The Intersection of Archaeology and the Trail

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Imagine walking along a beautiful green trail. Wildflowers sprinkle the grass, the birds are singing, the bugs are buzzing, and you’re marching along on this beautiful day. Soon you enter a clearing, a nice flat area that sprawls before you with a small creek running through it. You follow the trail, and while you’re looking down, you see something that catches your eye. It looks like some kind of rock sticking out of the earth. You pick it up and recognize it as an arrowhead. You look around some more, but can’t find anything else, so you pocket your find and keep on hiking.

A lush, green area along the Appalachian Trail.

Hi! My name is Alejandra, and I’m an archaeologist. This year I will be attempting to hike the Appalachian Trail from Georgia to Maine. While preparing for this hike, I’ve read several books, multiple of which mention artifact hunting along the AT. As an archaeologist, I believe this is unethical and a topic that requires further attention. In this article, I hope to discuss the previous scenario and why it is important to protect the archaeology around us. But first, let me give you a little introduction to what archaeology is and what I do.

So you’re like Indiana Jones, right?

If you know any archaeologists, they might tell you that they are very much not a fan of Indiana Jones. In my opinion, I think the movies are fun and adventurous. However, they do not depict archaeology for what it really is (although I think it would be cool to wander around my digs with a cool hat and a whip). Anywho, let’s start with me:

I graduated from Purdue University in 2021 with a Bachelor’s degree in Anthropology (study of human culture) with a focus in Bioarchaeology (study of human bones). Since then, I have been working in the area of Cultural Resource Management (CRM) as an Archaeological Field Technician for almost two years. CRM archaeology is different from academic archaeology in the sense that one is not working for a university and performing research on a singular topic or area. Instead, one works for clients to assess cultural assets (e.g., whether building a new bridge will destroy an important archaeological site or not). After I complete the Appalachian Trail, my plan so far is to apply to graduate schools in the realm of archaeology (or maybe the trail will have other plans for me).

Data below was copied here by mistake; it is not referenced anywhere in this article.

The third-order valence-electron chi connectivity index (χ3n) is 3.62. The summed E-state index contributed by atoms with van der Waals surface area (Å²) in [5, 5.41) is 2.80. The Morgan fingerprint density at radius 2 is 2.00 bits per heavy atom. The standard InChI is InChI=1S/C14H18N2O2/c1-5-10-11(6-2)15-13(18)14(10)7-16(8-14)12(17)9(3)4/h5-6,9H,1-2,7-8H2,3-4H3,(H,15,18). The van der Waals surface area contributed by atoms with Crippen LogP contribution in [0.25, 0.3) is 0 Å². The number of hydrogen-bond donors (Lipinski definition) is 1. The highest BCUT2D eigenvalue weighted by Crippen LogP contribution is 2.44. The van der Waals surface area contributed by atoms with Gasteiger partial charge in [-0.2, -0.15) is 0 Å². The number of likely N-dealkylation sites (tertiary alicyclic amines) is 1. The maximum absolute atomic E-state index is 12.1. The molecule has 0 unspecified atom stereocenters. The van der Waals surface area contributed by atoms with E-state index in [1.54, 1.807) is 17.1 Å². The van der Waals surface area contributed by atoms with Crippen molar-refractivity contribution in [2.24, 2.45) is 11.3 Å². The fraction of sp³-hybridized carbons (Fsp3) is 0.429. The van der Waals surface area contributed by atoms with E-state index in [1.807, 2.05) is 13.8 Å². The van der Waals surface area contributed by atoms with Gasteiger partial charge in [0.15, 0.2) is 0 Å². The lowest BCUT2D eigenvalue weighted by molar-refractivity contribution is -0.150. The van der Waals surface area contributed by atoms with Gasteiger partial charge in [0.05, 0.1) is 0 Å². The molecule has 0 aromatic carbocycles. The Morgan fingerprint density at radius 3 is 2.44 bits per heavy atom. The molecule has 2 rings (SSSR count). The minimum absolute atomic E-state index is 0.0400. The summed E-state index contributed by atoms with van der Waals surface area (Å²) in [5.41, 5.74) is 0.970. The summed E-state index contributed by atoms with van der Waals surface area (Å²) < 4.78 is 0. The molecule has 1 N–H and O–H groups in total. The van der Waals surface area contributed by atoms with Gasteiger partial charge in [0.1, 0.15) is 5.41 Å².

Me at one of my very first digs in Africa. The soil was so silty that our excavations often had wall collapses, hence the bare feet to avoid furthering this issue with my clunky hiking boots.

When I’m not covered in dirt and digging up something really old, I’m probably covered in sweat and hiking (although, let’s be real, I’m also covered in dirt here). Throughout my college years and after, I have performed archaeology in many places ranging from Wyoming and Florida to South Africa, Malawi, and Peru. However, I don’t claim to be all-knowing, and many of the opinions in this article will be my own unless otherwise stated.

If you can’t tell, I’m a fanatic about the outdoors and also interested in the human past. I love learning about past cultures and how different groups of people engaged with the environment around them. I’m also concerned about protecting our cultural resources. As an archaeologist, I believe that by studying the human past, we can learn so much about who we are today, and I think that’s fascinating. However, the only way that archaeologists can study the human past is by looking at what people left behind. If archaeological sites are disturbed, it makes it much harder to preserve our heritage as humans. For this reason, in the following sections, I want to highlight the legality of disturbing archaeological resources and how you can help protect them.

If archaeology isn’t running away from your archnemesis and recovering valuable artifacts, then what is it?

While trying to fend off certain doom would be really badass, the only thing I have ever fought off in the field was an angry swarm of yellow jackets (and let’s just say I lost). Archaeology can be defined in the simplest of terms as the study of the human past through material culture. Basically, through excavating, performing surface surveys, and doing analyses, we can decipher little by little what a past culture may have looked like. The key thing to note here is that not all archaeology is below the surface, although a lot of it is. For example, the pyramids of the Maya in Central and South America are above-surface features that are part of the archaeology. Additionally, due to erosion, you may find artifacts such as arrowheads in a creek bed or next to a trail.

An above-ground survey in the Peruvian sand dunes, featuring a real-life Indiana Jones.